27 September: Wil Waluchow (McMaster University)
“The Misconceived Quest for the Elusive Right Answer Or Dedication to a Process, Not a Result”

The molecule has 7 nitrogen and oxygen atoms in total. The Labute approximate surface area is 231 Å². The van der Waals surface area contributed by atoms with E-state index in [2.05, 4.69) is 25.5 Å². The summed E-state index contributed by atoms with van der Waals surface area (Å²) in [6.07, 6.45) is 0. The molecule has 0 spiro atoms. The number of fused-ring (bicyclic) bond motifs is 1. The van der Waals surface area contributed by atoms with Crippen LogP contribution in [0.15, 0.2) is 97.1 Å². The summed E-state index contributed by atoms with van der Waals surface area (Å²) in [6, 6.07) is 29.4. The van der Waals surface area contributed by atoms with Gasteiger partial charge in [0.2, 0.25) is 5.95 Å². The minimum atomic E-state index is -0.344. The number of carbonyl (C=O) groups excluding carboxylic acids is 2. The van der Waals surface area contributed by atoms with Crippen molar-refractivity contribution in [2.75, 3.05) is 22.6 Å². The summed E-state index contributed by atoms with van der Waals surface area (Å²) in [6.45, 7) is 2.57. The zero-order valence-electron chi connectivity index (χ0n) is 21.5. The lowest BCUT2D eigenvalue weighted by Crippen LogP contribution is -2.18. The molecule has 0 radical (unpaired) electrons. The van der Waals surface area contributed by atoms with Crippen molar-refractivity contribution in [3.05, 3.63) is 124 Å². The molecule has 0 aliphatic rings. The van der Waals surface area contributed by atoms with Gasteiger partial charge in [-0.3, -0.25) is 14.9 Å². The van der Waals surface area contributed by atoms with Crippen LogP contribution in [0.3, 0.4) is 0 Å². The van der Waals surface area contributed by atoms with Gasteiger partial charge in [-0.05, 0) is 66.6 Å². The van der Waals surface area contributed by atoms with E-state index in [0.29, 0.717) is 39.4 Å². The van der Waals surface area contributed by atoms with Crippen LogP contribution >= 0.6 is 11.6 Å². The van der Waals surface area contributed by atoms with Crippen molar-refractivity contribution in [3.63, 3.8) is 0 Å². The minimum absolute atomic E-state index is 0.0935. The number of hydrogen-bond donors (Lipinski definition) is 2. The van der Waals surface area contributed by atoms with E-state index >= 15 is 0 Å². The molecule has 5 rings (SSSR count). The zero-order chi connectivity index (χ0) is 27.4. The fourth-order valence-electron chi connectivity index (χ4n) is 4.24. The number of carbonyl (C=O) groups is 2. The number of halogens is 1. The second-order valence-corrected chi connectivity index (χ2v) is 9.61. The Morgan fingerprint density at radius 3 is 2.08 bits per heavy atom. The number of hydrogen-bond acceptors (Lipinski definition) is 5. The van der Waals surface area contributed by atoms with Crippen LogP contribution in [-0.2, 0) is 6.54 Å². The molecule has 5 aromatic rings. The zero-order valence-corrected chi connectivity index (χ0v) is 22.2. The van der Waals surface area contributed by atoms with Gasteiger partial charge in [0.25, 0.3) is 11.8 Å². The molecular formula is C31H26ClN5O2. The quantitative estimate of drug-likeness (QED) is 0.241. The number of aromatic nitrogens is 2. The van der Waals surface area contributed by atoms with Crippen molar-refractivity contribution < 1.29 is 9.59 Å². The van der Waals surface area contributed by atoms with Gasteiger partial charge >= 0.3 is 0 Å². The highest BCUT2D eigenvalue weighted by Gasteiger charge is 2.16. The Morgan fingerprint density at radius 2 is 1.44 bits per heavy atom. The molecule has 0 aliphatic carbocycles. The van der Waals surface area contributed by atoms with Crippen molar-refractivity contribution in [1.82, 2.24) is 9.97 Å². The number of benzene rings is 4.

Abstract: Among the long-standing questions of legal theory is whether judges ever make new law when they decide legal cases. Many legal theorists believe that judge-made law is inevitable, perhaps even desirable. They think this is so even in modern constitutional democracies rooted in the common law, where deliberation and voting among elected legislators is widely accepted as the principal means through which laws are created. Other legal theorists reject both the necessity and desirability of judge-made law. Ronald Dworkin was perhaps the foremost contemporary proponent of this view and set out to develop a complex theory that purports to eliminate the need for judges ever to create new law. According to Dworkin’s famous right answer thesis, there is always, in a mature legal system, an antecedently existing right answer to the pivotal legal question on which a case might turn. And it is the duty of the judge to find and apply it in deciding her case. Democratic legitimacy demands nothing less. It is the aim of this paper to dispute the necessity of right answers. I will argue that democratic legitimacy may not, contra Dworkin, require antecedently pre-existing right answers. In developing this argument, my focus will be on constitutional cases involving charters of rights, where the possibility of significant indeterminac, and hence judicial creativity, loom large. The worry is that judges, in applying the abstract, morally charged provisions found in charters of rights, invariably make the law up as they go along, thus threatening the democratic legitimacy of their decisions. Indeed, the worry is that discretionary decision-making at this level will undermine entirely the very legitimacy of our constitutional democracies and the institutions of judicial review they typically include. My aim is to go some way towards quieting this worry by arguing that legitimacy may not always require right answers. In many instances it may require only that answers be derived in the right way.